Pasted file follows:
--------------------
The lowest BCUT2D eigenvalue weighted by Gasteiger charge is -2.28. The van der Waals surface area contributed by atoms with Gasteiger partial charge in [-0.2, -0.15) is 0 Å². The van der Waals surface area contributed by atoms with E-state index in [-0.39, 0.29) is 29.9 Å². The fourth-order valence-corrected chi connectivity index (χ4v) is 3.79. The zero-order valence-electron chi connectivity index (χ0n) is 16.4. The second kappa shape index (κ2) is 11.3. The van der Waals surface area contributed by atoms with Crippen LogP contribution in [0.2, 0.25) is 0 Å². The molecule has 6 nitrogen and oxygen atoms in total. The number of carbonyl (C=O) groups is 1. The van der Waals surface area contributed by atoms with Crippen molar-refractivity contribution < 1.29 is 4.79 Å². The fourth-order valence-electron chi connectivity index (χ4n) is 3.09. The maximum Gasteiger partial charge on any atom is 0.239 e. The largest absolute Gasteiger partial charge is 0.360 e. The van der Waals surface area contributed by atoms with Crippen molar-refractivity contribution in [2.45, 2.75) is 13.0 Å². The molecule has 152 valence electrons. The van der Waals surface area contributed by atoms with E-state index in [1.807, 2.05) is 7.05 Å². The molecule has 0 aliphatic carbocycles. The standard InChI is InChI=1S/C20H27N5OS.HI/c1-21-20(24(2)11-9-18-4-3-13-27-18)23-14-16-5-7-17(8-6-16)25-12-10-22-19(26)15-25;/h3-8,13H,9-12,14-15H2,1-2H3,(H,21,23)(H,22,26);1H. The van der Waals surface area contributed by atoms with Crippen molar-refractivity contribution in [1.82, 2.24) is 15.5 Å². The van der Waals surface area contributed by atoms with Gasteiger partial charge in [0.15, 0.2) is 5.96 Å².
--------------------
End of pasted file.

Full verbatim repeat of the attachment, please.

The lowest BCUT2D eigenvalue weighted by Gasteiger charge is -2.28. The van der Waals surface area contributed by atoms with Gasteiger partial charge in [-0.2, -0.15) is 0 Å². The van der Waals surface area contributed by atoms with E-state index in [-0.39, 0.29) is 29.9 Å². The fourth-order valence-corrected chi connectivity index (χ4v) is 3.79. The zero-order valence-electron chi connectivity index (χ0n) is 16.4. The second kappa shape index (κ2) is 11.3. The van der Waals surface area contributed by atoms with Crippen LogP contribution in [0.2, 0.25) is 0 Å². The molecule has 6 nitrogen and oxygen atoms in total. The number of carbonyl (C=O) groups is 1. The van der Waals surface area contributed by atoms with Crippen molar-refractivity contribution < 1.29 is 4.79 Å². The fourth-order valence-electron chi connectivity index (χ4n) is 3.09. The maximum Gasteiger partial charge on any atom is 0.239 e. The largest absolute Gasteiger partial charge is 0.360 e. The van der Waals surface area contributed by atoms with Crippen molar-refractivity contribution in [2.45, 2.75) is 13.0 Å². The molecule has 152 valence electrons. The van der Waals surface area contributed by atoms with E-state index in [1.807, 2.05) is 7.05 Å². The molecule has 0 aliphatic carbocycles. The standard InChI is InChI=1S/C20H27N5OS.HI/c1-21-20(24(2)11-9-18-4-3-13-27-18)23-14-16-5-7-17(8-6-16)25-12-10-22-19(26)15-25;/h3-8,13H,9-12,14-15H2,1-2H3,(H,21,23)(H,22,26);1H. The van der Waals surface area contributed by atoms with Crippen molar-refractivity contribution in [1.82, 2.24) is 15.5 Å². The van der Waals surface area contributed by atoms with Gasteiger partial charge in [0.15, 0.2) is 5.96 Å².